Interpretation about Breakage Patterns and Cut Marks
There are several questions that can be answered about past cultures when examining shell and faunal remains in context. At hand, and in our analysis group, several cut marks have been identified on bone in addition to some breakage patterns of shell. This may present a curious case of purpose exhibited from the remains, telling us that food preparation and cooking has occurred here. If this is the case then it can be assumed that this rock shelter was a home to our great ancestors.
In addition cultural implications such as favored meals, resource abundance or depression (meaning more or less food availability found within the trenches), as well as the season can eventually be determined- specifically from the shell found. Perhaps exhibiting the purpose behind the culture of the rock shelter, as well as the specific time when it was inhabited. The cut marks on the bones are identified as mammalian long bones (legs or arms of the animal, wherein the easiest accessible amount of meat stretches), there is as well as a pattern of breakage on gastropod shells (snail like shells). These patterns of breakage imply the use of tools, the difference between breakage patterns can be assumed to illustrate the use of different sizes of tools. Larger cuts versus smaller cuts are in correlation to larger tools versus smaller bones, in addition to larger shell breakage compared to minimal breakage. One of the master students I worked with on day 22 in analysis noticed several patterns, kindly enough he showed me his findings, which we presume to be the evidence provided.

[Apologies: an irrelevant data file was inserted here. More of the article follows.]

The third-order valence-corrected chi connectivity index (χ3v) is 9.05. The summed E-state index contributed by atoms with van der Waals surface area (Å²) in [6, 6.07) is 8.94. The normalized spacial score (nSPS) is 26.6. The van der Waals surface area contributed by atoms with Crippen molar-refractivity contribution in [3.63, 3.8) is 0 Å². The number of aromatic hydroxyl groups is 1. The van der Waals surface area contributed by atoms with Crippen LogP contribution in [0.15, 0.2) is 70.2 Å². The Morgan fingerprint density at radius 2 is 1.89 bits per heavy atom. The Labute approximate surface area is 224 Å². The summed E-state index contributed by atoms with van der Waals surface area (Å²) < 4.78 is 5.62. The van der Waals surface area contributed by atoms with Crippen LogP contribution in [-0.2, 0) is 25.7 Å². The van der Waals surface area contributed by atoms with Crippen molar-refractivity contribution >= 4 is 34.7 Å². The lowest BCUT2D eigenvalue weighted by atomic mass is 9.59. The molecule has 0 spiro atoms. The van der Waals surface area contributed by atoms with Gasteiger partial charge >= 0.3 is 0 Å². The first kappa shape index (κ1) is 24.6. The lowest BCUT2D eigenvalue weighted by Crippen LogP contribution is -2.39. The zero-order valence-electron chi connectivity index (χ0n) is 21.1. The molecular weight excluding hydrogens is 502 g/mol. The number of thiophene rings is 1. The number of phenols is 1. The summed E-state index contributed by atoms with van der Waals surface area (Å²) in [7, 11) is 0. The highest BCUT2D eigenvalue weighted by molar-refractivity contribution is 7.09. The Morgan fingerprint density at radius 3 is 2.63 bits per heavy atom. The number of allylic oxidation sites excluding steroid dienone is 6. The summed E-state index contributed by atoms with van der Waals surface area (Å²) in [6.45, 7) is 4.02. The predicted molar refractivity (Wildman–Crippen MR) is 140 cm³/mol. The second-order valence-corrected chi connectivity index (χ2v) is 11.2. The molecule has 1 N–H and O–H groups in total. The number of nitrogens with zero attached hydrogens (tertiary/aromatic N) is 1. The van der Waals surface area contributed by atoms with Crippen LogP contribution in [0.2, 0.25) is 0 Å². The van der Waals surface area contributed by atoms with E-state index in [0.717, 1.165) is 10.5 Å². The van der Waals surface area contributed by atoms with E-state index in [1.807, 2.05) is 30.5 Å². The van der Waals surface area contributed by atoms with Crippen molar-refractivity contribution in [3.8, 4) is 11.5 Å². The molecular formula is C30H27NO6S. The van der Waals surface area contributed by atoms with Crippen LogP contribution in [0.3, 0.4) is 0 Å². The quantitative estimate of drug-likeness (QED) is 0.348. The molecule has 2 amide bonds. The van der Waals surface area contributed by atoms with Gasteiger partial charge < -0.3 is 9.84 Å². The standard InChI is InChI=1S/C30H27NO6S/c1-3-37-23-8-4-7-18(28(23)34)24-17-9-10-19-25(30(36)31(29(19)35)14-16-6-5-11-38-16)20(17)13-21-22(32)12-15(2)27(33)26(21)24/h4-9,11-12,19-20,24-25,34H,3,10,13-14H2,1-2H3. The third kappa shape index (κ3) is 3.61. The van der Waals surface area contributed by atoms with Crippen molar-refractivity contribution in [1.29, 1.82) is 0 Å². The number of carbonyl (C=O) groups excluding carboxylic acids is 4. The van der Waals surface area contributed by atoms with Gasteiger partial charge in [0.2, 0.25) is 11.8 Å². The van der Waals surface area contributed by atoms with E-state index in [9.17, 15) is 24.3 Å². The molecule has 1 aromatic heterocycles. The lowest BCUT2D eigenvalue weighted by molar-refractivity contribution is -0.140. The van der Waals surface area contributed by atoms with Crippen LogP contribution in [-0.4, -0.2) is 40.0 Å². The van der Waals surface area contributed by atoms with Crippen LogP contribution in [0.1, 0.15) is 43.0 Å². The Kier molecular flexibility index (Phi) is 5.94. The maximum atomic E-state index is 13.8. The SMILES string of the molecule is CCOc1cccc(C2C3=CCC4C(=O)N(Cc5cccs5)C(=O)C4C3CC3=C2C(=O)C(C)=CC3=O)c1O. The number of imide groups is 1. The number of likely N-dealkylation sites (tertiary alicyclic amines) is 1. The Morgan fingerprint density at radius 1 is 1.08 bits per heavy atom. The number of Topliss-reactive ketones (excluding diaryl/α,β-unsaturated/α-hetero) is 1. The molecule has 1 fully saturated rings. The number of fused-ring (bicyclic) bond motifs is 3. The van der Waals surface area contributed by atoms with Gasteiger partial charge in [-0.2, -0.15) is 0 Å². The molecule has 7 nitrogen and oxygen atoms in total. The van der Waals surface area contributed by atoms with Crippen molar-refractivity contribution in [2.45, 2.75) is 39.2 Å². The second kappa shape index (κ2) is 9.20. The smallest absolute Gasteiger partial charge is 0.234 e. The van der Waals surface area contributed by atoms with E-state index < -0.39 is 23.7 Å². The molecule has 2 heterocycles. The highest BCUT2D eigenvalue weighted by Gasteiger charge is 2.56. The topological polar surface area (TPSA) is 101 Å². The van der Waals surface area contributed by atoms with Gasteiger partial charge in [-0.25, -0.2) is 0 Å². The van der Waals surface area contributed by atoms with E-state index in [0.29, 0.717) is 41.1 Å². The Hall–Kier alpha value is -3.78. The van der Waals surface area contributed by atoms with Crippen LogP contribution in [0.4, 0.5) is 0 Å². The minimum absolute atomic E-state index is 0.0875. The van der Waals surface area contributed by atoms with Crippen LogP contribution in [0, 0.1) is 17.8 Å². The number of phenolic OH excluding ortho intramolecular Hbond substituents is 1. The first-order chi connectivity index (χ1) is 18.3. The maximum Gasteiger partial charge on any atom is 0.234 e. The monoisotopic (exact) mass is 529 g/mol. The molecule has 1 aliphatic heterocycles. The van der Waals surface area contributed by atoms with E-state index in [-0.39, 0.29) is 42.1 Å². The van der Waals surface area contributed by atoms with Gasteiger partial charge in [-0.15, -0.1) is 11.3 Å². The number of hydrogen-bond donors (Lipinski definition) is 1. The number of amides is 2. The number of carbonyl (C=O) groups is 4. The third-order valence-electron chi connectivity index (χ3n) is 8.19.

Inasmuch, recent findings provide stone adze and artifacts which support the idea that tools were used to cut the meat off these mammal’s bones, as well as to break a shell open to grab the meat. [HGVV]